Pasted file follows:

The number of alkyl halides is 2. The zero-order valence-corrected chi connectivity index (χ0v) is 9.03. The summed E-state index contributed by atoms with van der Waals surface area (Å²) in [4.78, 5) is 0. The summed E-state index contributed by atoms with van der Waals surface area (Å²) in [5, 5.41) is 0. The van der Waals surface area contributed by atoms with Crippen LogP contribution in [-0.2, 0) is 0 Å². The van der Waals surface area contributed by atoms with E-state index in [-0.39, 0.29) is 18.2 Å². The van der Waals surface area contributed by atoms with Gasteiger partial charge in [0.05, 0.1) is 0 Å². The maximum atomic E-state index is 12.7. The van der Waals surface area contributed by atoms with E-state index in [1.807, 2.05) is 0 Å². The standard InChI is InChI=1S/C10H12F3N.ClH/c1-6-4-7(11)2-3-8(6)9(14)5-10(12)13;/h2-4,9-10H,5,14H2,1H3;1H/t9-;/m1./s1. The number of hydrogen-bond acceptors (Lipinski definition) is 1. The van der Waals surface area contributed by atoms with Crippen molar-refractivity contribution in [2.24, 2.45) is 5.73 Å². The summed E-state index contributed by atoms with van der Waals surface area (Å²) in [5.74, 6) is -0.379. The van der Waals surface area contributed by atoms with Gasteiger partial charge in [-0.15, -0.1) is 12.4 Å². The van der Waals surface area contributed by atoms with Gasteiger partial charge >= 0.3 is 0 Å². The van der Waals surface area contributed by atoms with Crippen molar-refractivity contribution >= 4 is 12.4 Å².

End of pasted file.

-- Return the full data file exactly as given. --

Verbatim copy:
The number of alkyl halides is 2. The zero-order valence-corrected chi connectivity index (χ0v) is 9.03. The summed E-state index contributed by atoms with van der Waals surface area (Å²) in [4.78, 5) is 0. The summed E-state index contributed by atoms with van der Waals surface area (Å²) in [5, 5.41) is 0. The van der Waals surface area contributed by atoms with Crippen LogP contribution in [-0.2, 0) is 0 Å². The van der Waals surface area contributed by atoms with E-state index in [-0.39, 0.29) is 18.2 Å². The van der Waals surface area contributed by atoms with Gasteiger partial charge in [0.05, 0.1) is 0 Å². The maximum atomic E-state index is 12.7. The van der Waals surface area contributed by atoms with E-state index in [1.807, 2.05) is 0 Å². The standard InChI is InChI=1S/C10H12F3N.ClH/c1-6-4-7(11)2-3-8(6)9(14)5-10(12)13;/h2-4,9-10H,5,14H2,1H3;1H/t9-;/m1./s1. The number of hydrogen-bond acceptors (Lipinski definition) is 1. The van der Waals surface area contributed by atoms with Crippen molar-refractivity contribution in [2.24, 2.45) is 5.73 Å². The summed E-state index contributed by atoms with van der Waals surface area (Å²) in [5.74, 6) is -0.379. The van der Waals surface area contributed by atoms with Gasteiger partial charge in [-0.15, -0.1) is 12.4 Å². The van der Waals surface area contributed by atoms with Gasteiger partial charge >= 0.3 is 0 Å². The van der Waals surface area contributed by atoms with Crippen molar-refractivity contribution >= 4 is 12.4 Å².